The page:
BRANDÃO, Fr. Pedro (? -1606)
4th bishop of Cape Verde.
He was a Carmelite; he held a licentiate degree in theology and was a presbyter in Lisbon. He also belonged to the King?s Council. He was confirmed in consistory on August 8th, 1588 and consecrated in the same year in the convent of Carmo, moving shortly after to the diocese. He received an increase of 200,000 reis (in addition to the 100,000 reis) to repair the facilities of the Episcopal palace. He was accompanied by family and other clergy, including Carmelite colleagues, and he also had permission to take a religious to read cases of conscience. Several offices and ecclesiastical dignities saw their allowances increase due to the bishop?s insistence. In addition, money was set aside for the maintenance and construction (fabrica ecclesiæ) of the cathedral and for the churches in the towns of Praia and S. Filipe on the island of Fogo. His pastoral practice was very unstable, as he had open conflicts with prominent local residents. This motivated his return to Lisbon circa 1593. He accused the residents of eating meat on solemn days and even of having public feasts which included meat dishes, in addition to offering meat to their slaves to eat during Lent, a custom which started ?after a terrible famine that occurred on the island.? He conveyed that the absolution in this injunction was reserved to the Episcopal, but that the penalty of 200 reis had always been easy to obtain, which is why the residents didn?t refrain from this practice. Among the offenders, he accused several New Christian rendeiros of being obstinate in this practice, a matter that he sent to the Holy Office for consideration. This accusation must not have pleased the members of the local society. However, it was the ?behavior and business practices? of D. Fr. Pedro Brandão that made him incompatible with the prominent local residents. He was accused of arming ships annually for Guinea, where he bought slaves to sell in Santiago. He had a private slaughterhouse, from which he sent hides to the island of Madeira to be sold. He was also accused of ordering the payment of fees from the visitors whose slaves confessed to eating meat, which caused great apprehension among the slaves during the confessions. He also charged a fee for every church visitation. The complaints were sent quickly from Santiago to the Council for Ecclesiastical Affairs, and from there they reached the governors of the kingdom. Likewise, he clashed with the captain-major of Santiago about the place where this royal official should sit in church on solemn days. In Lisbon, the bishop continued to trade and to manage the bishopric from a distance, namely through the presentation of trusted clergymen to the diocesan chapter or to the office of visitator, a right that the deputies at the Council for Ecclesiastical Affairs intended to take from him. D. Fr. Pedro Brandão exchanged letters with these trustworthy men, who informed him of the important events, about which he always gave his opinion. He was always consulted and his opinion heard on the most important subjects of the diocese. In the capital, he established an estate with the funds that he had accumulated through trade. Eventually the conflict deteriorated and the bishop?s return became impossible. In the court this subject was firmly handled: it was decided that D. Fr. Pedro Brandão would resign and that his case would serve as an example to other prelate overseas who incurred the same accusations, namely the bishop of S. Tomé, Fr. Gaspar Cão. News of the matter reached Rome, and Pope Clement VIII wrote D. Fr. Pedro Brandão a letter exhorting him to return to the diocese, but D. Fr. Pedro Brandão went against the Pope?s instructions. The bishop died in Lisbon in 1606 and was buried at the church of the convent of Carmo. The sorting of the beneficiary of his rich estate resulted in an enduring argument between the Crown and the apostolic collectorship, but it was one of his successors who would secure the rights to it, justice exercised in favor of the diocese of Cape Verde.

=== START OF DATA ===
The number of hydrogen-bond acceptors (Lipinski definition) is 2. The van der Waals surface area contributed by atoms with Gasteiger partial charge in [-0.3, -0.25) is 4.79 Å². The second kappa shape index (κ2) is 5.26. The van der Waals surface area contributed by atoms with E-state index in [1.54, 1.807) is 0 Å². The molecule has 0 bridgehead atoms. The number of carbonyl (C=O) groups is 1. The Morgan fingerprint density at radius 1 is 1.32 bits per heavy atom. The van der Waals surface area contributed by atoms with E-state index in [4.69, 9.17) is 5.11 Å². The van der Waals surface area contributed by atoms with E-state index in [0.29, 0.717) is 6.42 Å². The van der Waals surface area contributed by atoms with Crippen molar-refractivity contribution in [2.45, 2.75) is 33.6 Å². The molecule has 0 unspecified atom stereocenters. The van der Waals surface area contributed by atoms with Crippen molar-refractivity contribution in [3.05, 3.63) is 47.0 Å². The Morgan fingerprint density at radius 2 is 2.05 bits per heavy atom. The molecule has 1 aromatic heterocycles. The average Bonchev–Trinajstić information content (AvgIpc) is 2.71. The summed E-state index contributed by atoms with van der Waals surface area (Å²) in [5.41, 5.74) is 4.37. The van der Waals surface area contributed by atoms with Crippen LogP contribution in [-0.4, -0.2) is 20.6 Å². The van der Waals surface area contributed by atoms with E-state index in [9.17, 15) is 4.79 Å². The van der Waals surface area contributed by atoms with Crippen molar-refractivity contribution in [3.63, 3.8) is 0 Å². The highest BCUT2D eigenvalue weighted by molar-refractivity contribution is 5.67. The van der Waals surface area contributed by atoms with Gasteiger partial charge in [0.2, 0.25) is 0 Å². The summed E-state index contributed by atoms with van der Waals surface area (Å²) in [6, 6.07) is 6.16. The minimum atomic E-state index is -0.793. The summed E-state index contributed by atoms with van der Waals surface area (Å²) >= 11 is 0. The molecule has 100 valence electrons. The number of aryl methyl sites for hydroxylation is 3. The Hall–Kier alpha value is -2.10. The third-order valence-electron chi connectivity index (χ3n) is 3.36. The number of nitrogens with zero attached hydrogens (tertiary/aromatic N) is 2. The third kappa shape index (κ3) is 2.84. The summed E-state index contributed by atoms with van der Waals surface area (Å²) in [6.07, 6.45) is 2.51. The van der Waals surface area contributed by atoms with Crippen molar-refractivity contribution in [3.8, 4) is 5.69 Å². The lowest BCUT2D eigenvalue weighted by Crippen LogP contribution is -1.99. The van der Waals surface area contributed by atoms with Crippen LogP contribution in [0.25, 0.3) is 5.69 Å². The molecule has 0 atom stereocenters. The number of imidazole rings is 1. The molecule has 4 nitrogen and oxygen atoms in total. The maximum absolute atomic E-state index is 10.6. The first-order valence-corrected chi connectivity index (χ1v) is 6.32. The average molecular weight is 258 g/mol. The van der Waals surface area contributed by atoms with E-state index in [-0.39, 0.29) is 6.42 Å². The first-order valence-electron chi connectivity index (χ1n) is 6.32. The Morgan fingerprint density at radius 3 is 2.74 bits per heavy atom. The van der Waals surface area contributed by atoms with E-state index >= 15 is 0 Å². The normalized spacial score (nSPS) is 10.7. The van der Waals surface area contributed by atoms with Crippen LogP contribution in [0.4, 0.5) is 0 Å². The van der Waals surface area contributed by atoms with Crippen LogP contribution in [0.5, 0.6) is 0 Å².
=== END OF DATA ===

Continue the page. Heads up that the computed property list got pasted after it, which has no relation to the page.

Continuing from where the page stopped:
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Author: Maria João Soares
Translated by: John Starkey